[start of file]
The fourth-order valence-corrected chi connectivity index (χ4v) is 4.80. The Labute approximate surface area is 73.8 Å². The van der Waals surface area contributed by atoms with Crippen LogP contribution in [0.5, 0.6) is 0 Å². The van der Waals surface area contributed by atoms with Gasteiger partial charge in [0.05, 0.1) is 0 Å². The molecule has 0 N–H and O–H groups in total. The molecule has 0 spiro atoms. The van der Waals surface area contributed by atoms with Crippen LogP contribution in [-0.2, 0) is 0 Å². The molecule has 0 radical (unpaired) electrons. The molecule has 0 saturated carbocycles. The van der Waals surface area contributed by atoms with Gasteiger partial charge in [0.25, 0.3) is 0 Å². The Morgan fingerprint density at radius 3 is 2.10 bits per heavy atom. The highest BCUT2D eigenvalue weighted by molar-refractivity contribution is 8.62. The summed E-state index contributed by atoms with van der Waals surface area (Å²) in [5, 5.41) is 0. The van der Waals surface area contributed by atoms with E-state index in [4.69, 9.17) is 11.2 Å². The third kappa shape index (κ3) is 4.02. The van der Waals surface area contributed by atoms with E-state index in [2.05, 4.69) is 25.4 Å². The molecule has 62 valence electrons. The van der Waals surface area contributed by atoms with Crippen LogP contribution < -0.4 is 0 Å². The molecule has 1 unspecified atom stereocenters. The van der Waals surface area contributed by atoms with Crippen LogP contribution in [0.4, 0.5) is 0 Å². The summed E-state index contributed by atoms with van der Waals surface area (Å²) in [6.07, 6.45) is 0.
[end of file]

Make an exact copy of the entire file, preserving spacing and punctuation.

The fourth-order valence-corrected chi connectivity index (χ4v) is 4.80. The Labute approximate surface area is 73.8 Å². The van der Waals surface area contributed by atoms with Crippen LogP contribution in [0.5, 0.6) is 0 Å². The van der Waals surface area contributed by atoms with Gasteiger partial charge in [0.05, 0.1) is 0 Å². The molecule has 0 N–H and O–H groups in total. The molecule has 0 spiro atoms. The van der Waals surface area contributed by atoms with Crippen LogP contribution in [-0.2, 0) is 0 Å². The molecule has 0 radical (unpaired) electrons. The molecule has 0 saturated carbocycles. The van der Waals surface area contributed by atoms with Gasteiger partial charge in [0.25, 0.3) is 0 Å². The Morgan fingerprint density at radius 3 is 2.10 bits per heavy atom. The highest BCUT2D eigenvalue weighted by molar-refractivity contribution is 8.62. The summed E-state index contributed by atoms with van der Waals surface area (Å²) in [5, 5.41) is 0. The van der Waals surface area contributed by atoms with E-state index in [4.69, 9.17) is 11.2 Å². The third kappa shape index (κ3) is 4.02. The van der Waals surface area contributed by atoms with E-state index in [2.05, 4.69) is 25.4 Å². The molecule has 62 valence electrons. The van der Waals surface area contributed by atoms with Crippen LogP contribution < -0.4 is 0 Å². The molecule has 1 unspecified atom stereocenters. The van der Waals surface area contributed by atoms with Crippen LogP contribution in [0.4, 0.5) is 0 Å². The summed E-state index contributed by atoms with van der Waals surface area (Å²) in [6.07, 6.45) is 0.